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Commentary: Travel ban will keep North Dakota safe

Army Reserve Lt. Col. Tony Shaffer (retired) is a senior fellow for the London Center for Policy Research. Submitted photo

There's good news for North Dakota now that the Supreme Court ruled in favor of vindicated President Trump's travel ban.

On Tuesday, June 26, the Court upheld the President's executive order banning the travel of foreign nationals from terror-ravaged countries to the U.S., including Somalia and Syria if he determines that their entry would hurt the national interest or national security.

The travel ban is necessary for our homeland security because many of these countries — such as Libya, Syria, and Somalia — are so devastated by war that they have no way of telling us who is actually coming into our country. Reliable records simply do not exist.

Other countries subject to the ban, such as Iran and Venezuela, have governments that are so anti-American that allowing free travel from those places into our country presents an obvious security risk.

North Dakota has the most refugees per capita of any state. Since 2002, we have taken in well over 800 Somali refugees. This has unfortunately led to tragic results.

Dahir Adan, the Somali Islamic terrorist who went on a stabbing spree in St. Cloud, Minn., in September 2016, originally settled in North Dakota. After the attack, ISIS released a statement calling Adan one of its soldiers.

In 2013, Somali Omar Mohamed Kalmio was sentenced to life in prison for a 2011 mass murder of a Native American family in Minot. After murdering his girlfriend, Kalmio proceeded to drive across town and murder her 13-year-old brother, her mother, and her mother's boyfriend.

These incidents clearly reflect a serious security problem due to improperly vetted refugees. Obama administration immigration policies, which consistently opened our borders to people from more terror-plagued countries — helped create the problem.

Attorney General Jeff Sessions said last year, "(m)ore than 300 people who came here as refugees are under FBI investigation for potential terrorism-related activities." Sessions also noted that those who are "seeking to support or commit terrorist attacks here will try to enter through our refugee program."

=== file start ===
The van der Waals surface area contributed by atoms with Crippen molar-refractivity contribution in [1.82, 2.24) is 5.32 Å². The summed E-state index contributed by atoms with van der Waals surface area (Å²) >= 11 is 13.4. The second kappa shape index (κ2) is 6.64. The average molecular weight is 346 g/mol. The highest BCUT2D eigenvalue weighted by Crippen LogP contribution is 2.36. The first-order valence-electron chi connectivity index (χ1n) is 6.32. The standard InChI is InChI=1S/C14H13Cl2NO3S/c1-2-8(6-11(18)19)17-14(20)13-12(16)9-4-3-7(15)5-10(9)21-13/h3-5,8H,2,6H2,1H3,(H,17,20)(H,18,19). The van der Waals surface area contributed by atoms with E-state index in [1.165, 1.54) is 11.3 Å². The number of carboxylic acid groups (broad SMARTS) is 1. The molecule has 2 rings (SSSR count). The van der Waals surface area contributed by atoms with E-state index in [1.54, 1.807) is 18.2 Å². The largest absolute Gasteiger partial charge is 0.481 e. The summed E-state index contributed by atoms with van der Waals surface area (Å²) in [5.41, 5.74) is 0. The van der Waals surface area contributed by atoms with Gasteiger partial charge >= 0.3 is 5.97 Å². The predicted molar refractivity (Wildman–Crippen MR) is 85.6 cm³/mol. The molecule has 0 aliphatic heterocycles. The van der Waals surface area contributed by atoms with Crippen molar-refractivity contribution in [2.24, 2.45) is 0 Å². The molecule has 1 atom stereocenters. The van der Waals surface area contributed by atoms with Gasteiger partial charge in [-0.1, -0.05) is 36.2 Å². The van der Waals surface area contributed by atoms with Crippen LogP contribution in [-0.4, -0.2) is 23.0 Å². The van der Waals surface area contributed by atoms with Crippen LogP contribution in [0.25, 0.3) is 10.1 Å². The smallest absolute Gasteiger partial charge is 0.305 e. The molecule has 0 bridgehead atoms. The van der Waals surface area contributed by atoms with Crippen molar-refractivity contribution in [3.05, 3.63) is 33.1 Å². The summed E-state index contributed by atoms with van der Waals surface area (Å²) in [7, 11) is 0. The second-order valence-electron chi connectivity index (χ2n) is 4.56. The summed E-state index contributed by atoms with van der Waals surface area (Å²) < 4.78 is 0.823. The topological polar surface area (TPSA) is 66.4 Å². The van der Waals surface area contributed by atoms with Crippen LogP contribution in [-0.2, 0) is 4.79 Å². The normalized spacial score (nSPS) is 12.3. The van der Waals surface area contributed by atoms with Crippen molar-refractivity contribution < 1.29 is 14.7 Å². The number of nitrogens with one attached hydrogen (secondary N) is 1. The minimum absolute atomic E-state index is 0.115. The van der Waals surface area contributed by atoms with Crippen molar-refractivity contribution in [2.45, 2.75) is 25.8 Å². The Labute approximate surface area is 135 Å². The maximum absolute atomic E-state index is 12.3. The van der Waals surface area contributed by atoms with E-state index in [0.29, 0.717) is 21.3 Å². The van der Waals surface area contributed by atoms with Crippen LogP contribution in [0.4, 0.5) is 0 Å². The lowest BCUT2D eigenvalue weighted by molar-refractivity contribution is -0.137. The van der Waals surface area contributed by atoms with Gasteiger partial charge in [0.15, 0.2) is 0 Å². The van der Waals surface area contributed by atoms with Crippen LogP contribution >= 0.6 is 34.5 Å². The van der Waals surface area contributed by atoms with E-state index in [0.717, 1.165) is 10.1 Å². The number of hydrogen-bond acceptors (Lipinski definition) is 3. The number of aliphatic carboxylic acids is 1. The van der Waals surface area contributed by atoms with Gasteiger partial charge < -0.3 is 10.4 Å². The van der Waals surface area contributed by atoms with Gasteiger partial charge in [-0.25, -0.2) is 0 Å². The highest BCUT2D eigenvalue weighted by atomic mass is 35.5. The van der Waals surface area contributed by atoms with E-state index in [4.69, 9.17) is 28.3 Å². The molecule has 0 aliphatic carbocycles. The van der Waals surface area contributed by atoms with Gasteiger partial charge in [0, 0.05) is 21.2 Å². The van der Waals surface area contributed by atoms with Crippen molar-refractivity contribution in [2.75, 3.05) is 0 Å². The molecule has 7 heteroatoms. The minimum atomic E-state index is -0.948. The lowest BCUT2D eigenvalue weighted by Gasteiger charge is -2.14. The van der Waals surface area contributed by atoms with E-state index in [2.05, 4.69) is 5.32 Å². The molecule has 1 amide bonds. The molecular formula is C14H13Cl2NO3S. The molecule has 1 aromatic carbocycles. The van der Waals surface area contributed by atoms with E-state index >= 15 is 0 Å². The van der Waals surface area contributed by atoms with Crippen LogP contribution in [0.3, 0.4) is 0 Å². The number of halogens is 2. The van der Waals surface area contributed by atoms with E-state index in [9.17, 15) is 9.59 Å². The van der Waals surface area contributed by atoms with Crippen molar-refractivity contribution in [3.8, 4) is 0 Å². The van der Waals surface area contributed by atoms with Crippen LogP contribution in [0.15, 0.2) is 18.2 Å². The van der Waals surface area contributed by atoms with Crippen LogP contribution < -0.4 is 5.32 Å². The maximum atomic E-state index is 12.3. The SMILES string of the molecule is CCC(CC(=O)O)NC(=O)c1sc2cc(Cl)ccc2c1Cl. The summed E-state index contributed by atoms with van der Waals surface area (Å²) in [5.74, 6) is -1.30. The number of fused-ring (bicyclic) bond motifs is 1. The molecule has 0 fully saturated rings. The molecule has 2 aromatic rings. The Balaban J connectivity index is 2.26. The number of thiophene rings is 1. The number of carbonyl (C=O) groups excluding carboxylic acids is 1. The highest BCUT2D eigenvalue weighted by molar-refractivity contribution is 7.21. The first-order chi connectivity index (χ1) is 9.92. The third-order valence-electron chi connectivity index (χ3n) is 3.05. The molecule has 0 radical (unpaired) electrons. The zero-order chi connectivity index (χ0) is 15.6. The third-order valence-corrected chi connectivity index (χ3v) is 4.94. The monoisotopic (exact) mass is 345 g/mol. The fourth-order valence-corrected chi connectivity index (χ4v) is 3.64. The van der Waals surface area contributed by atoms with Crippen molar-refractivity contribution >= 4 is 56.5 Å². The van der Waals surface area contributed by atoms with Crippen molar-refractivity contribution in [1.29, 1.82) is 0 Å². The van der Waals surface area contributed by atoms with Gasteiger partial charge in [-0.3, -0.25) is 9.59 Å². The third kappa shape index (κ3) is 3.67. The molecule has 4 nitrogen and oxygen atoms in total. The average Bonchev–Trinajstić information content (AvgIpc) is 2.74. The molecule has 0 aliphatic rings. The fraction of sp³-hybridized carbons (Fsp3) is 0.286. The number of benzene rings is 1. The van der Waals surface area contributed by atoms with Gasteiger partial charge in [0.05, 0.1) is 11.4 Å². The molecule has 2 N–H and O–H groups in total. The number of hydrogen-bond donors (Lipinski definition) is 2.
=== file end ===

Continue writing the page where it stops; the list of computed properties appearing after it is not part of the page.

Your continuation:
President Trump's critics are still trying to depict the travel ban as a "Muslim ban," but the fact that the ban includes non-Muslim countries such as North Korea and Venezuela proves this is simply a lie meant to depict the President as a bigot.

The travel ban does not target Muslims. The seven countries covered under the ban represent just 8.2 percent of the world's Muslims. It targets lands that are hotbeds of terrorism, extremism, and anti-American activity.

Critics who complain this necessary national security measure is un-American are also totally wrong. The highest court in the land has now found it to be constitutional, thus demonstrating that our laws do not require us to take in migrants from centers of terrorism.

After a year of liberal rage and protests around the country, the president has yet another victory under his belt in his efforts to protect the American people.

The Supreme Court's ruling validates Trump's commitment to America First policies, including his belief that the safety of our citizens is far more important than the wishes of foreign nationals.

For the first time in decades, the American people have a president who won't cower to political correctness, accept guilt for the problems of other countries, or expose our general population to unnecessary threats as we have done in North Dakota.

Retired Army Reserve Lt. Col. Tony Shaffer is a senior fellow for the London Center for Policy Research.